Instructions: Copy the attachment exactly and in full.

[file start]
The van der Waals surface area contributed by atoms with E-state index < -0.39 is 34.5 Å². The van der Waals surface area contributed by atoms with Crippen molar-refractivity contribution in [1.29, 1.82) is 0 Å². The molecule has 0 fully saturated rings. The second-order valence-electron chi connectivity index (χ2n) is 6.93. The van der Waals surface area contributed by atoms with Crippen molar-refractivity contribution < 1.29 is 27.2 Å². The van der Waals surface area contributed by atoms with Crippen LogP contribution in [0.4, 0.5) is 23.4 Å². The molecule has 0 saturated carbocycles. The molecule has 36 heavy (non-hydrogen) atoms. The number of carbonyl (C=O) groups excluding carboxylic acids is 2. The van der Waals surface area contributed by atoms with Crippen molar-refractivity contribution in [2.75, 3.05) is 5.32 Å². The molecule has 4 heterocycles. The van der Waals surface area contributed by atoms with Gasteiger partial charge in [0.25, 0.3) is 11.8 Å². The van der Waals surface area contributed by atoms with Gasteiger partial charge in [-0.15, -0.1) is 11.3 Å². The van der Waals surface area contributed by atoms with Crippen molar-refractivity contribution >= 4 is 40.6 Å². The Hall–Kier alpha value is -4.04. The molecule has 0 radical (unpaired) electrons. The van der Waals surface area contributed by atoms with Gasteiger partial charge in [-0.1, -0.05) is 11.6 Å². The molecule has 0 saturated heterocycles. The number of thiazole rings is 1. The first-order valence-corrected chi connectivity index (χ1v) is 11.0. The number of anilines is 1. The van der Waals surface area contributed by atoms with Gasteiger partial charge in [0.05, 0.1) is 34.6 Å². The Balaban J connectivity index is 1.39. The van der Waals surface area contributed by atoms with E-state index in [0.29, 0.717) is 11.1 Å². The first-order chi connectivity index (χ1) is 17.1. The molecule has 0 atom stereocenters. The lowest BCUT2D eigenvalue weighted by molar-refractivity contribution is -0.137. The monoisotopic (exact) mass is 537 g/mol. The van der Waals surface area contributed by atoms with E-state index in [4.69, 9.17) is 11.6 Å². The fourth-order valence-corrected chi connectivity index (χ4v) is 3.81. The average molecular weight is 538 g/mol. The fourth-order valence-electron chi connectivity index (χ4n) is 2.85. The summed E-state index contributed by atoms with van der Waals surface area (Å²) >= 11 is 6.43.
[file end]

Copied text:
The van der Waals surface area contributed by atoms with E-state index < -0.39 is 34.5 Å². The van der Waals surface area contributed by atoms with Crippen molar-refractivity contribution in [1.29, 1.82) is 0 Å². The molecule has 0 fully saturated rings. The second-order valence-electron chi connectivity index (χ2n) is 6.93. The van der Waals surface area contributed by atoms with Crippen molar-refractivity contribution < 1.29 is 27.2 Å². The van der Waals surface area contributed by atoms with Crippen LogP contribution in [0.4, 0.5) is 23.4 Å². The molecule has 0 saturated carbocycles. The molecule has 36 heavy (non-hydrogen) atoms. The number of carbonyl (C=O) groups excluding carboxylic acids is 2. The van der Waals surface area contributed by atoms with Crippen molar-refractivity contribution in [2.75, 3.05) is 5.32 Å². The molecule has 4 heterocycles. The van der Waals surface area contributed by atoms with Gasteiger partial charge in [0.25, 0.3) is 11.8 Å². The van der Waals surface area contributed by atoms with Gasteiger partial charge in [-0.15, -0.1) is 11.3 Å². The van der Waals surface area contributed by atoms with Crippen molar-refractivity contribution >= 4 is 40.6 Å². The Hall–Kier alpha value is -4.04. The molecule has 0 radical (unpaired) electrons. The van der Waals surface area contributed by atoms with Gasteiger partial charge in [-0.1, -0.05) is 11.6 Å². The molecule has 0 saturated heterocycles. The number of thiazole rings is 1. The first-order valence-corrected chi connectivity index (χ1v) is 11.0. The number of anilines is 1. The van der Waals surface area contributed by atoms with Gasteiger partial charge in [0.05, 0.1) is 34.6 Å². The Balaban J connectivity index is 1.39. The van der Waals surface area contributed by atoms with E-state index in [0.29, 0.717) is 11.1 Å². The first-order chi connectivity index (χ1) is 17.1. The molecule has 0 atom stereocenters. The lowest BCUT2D eigenvalue weighted by molar-refractivity contribution is -0.137. The monoisotopic (exact) mass is 537 g/mol. The van der Waals surface area contributed by atoms with E-state index in [4.69, 9.17) is 11.6 Å². The fourth-order valence-corrected chi connectivity index (χ4v) is 3.81. The average molecular weight is 538 g/mol. The fourth-order valence-electron chi connectivity index (χ4n) is 2.85. The summed E-state index contributed by atoms with van der Waals surface area (Å²) >= 11 is 6.43.